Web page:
Science  10 Sep 2004:
Vol. 305, Issue 5690, pp. 1543

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  1. DATABASE: Down at the Frog Pond

    The world's nearly 5700 amphibian species encompass baritone bullfrogs bellowing for a mate and wormlike caecilians slithering silently through tropical soils, tiny Brazilian frogs that could hide under a dime and lumbering salamanders big enough to tangle with an alligator. A clearinghouse of data on this multifarious group is AmphibiaWeb, sponsored by the University of California, Berkeley. The site is partway to its goal of posting a page for each amphibian species, with information on taxonomy, distribution, behavior, and conservation. Along with the more than 1000 species accounts, AmphibiaWeb holds recordings of nearly 100 frog calls and over 4000 photos. Above, the eastern newt (Notophthalmus viridescens), which lives from Nova Scotia to Florida.

  2. TOOLS: Getting More Out of Gene Chips

    Microarrays yield prodigious amounts of data on gene activity, but the sheer volume can leave researchers asking, “What does it all mean biologically?” says molecular pharmacologist John Weinstein of the National Cancer Institute. This collection of tools crafted by Weinstein and colleagues can help the flummoxed winnow their results. For example, MatchMiner copes with what Weinstein calls genomics's “Tower of Babel”: Different databases and gene chip-makers often apply different names to the same gene. Multilingual MatchMiner can translate between, say, GenBank and Unigene nomenclature. Another tool, GoMiner, helps collate and interpret genes by function. The site's newest offering, based on the team's paper last month in Cancer Cell, lets you download and analyze expression profiles for the ABC transporter genes. Some of these genes help tumors evade cancer drugs.

  3. IMAGES: Protozoans on Parade

    Protist Image Data, hosted by the University of Montreal in Canada, holds information for everyone from students studying classification of algae to researchers hoping to cultivate parasitic amoebas. Visitors can explore the biology of some 20 genera of protozoa and algae, such as the ocean-dwelling photosynthesizer Halosphaera. An introductory page puts each group in evolutionary context. From there, you can study close-ups that delineate internal and external structures of the cells, get the latest on taxonomy and classification, or read about the creatures' form of reproduction (for Halosphaera, it's asexual). The site also lists sources that provide cultures of the organisms.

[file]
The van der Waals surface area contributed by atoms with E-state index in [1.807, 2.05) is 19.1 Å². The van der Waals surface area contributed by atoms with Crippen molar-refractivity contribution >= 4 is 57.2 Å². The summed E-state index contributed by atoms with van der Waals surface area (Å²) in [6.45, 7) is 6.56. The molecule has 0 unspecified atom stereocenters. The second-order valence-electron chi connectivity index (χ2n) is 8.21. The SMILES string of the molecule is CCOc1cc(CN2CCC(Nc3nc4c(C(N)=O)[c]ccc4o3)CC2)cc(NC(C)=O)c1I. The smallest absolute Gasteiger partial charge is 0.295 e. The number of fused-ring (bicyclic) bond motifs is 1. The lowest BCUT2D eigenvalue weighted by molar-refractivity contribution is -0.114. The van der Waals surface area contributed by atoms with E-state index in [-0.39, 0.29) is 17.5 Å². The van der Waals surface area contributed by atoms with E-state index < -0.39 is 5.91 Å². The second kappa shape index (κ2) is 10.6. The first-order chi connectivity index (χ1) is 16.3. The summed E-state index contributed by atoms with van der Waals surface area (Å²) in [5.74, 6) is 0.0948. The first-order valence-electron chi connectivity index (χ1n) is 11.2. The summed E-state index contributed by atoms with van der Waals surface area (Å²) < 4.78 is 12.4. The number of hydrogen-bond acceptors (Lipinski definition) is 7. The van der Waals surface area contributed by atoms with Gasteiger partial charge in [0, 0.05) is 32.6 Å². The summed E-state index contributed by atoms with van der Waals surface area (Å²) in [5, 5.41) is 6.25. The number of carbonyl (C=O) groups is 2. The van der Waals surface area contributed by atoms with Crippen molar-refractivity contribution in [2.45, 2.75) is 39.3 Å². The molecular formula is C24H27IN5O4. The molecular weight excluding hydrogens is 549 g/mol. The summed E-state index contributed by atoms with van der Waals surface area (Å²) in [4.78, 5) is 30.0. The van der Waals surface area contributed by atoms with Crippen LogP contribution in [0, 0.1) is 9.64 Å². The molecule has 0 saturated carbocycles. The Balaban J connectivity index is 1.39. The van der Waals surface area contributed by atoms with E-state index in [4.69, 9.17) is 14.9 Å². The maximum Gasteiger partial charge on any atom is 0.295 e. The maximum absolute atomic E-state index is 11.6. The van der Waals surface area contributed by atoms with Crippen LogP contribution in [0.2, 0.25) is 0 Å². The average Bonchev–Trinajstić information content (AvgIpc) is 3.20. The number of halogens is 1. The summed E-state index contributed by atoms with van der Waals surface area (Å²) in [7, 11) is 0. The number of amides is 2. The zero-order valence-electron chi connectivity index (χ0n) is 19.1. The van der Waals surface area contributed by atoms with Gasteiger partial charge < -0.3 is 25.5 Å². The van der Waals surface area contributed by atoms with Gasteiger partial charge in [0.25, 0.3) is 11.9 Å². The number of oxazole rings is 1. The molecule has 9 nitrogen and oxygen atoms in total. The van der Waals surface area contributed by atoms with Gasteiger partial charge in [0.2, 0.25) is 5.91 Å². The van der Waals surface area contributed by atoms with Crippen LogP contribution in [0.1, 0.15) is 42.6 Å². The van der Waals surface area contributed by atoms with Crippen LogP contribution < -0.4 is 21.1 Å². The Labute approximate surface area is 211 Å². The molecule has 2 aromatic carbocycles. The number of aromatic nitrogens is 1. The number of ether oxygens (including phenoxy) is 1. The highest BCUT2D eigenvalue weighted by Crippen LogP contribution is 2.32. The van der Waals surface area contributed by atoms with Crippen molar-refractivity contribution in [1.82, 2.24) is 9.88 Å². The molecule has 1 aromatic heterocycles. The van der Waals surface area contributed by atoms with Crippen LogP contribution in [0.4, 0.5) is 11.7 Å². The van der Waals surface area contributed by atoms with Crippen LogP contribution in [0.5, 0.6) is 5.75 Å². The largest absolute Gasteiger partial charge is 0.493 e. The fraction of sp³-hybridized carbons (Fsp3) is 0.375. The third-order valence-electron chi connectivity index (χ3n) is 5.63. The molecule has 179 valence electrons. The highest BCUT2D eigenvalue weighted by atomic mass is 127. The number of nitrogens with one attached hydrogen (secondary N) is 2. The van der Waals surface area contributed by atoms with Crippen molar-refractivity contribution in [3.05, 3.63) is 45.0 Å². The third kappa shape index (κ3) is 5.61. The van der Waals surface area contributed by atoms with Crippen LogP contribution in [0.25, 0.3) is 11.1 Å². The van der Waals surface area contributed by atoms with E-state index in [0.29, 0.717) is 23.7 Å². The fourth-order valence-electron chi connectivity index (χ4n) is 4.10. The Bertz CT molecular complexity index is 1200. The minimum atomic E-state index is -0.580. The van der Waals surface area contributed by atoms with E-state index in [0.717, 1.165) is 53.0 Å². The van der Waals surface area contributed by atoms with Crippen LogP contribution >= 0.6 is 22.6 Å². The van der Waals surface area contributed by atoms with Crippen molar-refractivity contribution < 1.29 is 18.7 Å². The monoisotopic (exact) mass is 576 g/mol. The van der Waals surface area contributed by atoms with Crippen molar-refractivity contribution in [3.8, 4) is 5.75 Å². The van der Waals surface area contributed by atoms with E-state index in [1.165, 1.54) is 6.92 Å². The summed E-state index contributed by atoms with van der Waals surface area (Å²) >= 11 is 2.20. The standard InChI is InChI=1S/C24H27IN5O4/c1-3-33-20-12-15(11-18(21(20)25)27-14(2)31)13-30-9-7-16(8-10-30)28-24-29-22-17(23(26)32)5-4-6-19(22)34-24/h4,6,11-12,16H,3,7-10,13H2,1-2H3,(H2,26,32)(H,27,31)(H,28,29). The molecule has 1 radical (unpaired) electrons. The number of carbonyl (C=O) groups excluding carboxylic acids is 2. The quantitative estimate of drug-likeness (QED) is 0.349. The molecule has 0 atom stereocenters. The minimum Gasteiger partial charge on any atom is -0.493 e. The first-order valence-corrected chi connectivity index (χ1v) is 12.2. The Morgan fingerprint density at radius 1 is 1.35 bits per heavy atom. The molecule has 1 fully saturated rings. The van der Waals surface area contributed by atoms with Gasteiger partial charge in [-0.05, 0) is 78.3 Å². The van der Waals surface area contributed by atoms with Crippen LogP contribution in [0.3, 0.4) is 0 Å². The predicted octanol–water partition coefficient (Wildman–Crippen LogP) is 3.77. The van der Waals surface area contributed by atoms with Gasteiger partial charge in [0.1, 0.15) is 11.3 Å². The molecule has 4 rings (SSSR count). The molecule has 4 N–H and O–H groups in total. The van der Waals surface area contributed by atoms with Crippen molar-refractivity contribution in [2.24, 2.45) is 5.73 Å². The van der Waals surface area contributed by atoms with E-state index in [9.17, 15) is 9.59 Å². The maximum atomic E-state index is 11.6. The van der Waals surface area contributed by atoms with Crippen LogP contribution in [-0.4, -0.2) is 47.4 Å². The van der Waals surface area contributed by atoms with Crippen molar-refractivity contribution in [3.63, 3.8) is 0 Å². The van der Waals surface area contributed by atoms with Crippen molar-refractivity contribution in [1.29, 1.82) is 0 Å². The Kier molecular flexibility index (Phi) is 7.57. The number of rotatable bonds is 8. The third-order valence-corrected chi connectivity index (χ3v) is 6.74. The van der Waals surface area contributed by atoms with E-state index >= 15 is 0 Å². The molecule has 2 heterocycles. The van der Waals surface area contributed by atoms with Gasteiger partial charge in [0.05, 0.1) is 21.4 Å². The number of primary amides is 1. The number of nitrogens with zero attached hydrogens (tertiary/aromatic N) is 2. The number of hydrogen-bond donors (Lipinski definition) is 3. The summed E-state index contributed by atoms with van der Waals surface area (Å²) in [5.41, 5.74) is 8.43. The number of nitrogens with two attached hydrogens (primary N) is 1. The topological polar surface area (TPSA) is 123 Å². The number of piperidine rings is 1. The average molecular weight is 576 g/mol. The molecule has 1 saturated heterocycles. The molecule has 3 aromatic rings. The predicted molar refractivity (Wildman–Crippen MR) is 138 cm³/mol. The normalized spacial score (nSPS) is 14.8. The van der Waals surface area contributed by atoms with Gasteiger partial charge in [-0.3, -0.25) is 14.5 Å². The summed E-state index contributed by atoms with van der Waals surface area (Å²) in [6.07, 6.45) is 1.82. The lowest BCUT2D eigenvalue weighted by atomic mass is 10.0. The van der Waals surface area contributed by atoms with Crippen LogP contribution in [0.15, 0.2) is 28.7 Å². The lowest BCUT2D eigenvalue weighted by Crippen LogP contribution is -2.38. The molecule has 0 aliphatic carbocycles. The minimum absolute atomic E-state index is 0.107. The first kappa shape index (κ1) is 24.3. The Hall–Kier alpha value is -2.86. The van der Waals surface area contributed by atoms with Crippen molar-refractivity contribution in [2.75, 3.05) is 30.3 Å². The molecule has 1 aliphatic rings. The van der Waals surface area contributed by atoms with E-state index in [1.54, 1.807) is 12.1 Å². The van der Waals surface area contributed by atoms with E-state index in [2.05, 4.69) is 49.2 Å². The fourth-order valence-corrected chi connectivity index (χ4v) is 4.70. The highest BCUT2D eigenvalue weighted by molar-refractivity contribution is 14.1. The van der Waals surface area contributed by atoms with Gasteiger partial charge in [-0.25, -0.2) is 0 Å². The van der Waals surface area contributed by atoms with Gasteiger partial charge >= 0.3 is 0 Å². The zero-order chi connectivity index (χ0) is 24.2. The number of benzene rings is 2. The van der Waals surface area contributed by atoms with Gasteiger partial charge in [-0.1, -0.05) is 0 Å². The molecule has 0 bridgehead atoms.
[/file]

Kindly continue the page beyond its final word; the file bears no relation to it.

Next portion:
4. BIBLIOGRAPHY: Developing a Gut Reaction

    If you've ever gotten sick after eating oysters, even smelling the shellfish can be revolting. This powerful reaction is a prime example of a conditioned taste aversion, in which animals learn to shun foods they associate with nausea. Round up the latest research in the field or delve into its history with this bibliography from researchers at American University in Washington, D.C. The collection lists nearly 2800 references (including the original description of taste aversion in a 1955 Science paper), many with abstracts or PDFs.

  5. EDUCATION: Dust to Dust

    You probably shouldn't drop by during lunch, but this Web site is worth visiting if you're curious about what happens to the body after death. Reflecting the ghoulish interests of ecologist Richard Major of the Australian Museum in Sydney, Decomposition lets you track the progress of decay with photos and time-lapse video. This piglet (below) has reached the sixth and final stage, with only hair and bones remaining, a point that usually takes 7 to 52 weeks. You can also read profiles of the “corpse fauna”—the waves of flies, moths, and bacteria that munch on and transform the cadaver.

    Major disinters a wealth of intriguing factoids about our return to dust. For example, although brain cells usually perish within minutes of our demise, cells in the bones and skin can persist for days. And fat deposits can form “grave wax,” or adipocere, a white substance that slows decay and has been found on 100-year-old corpses.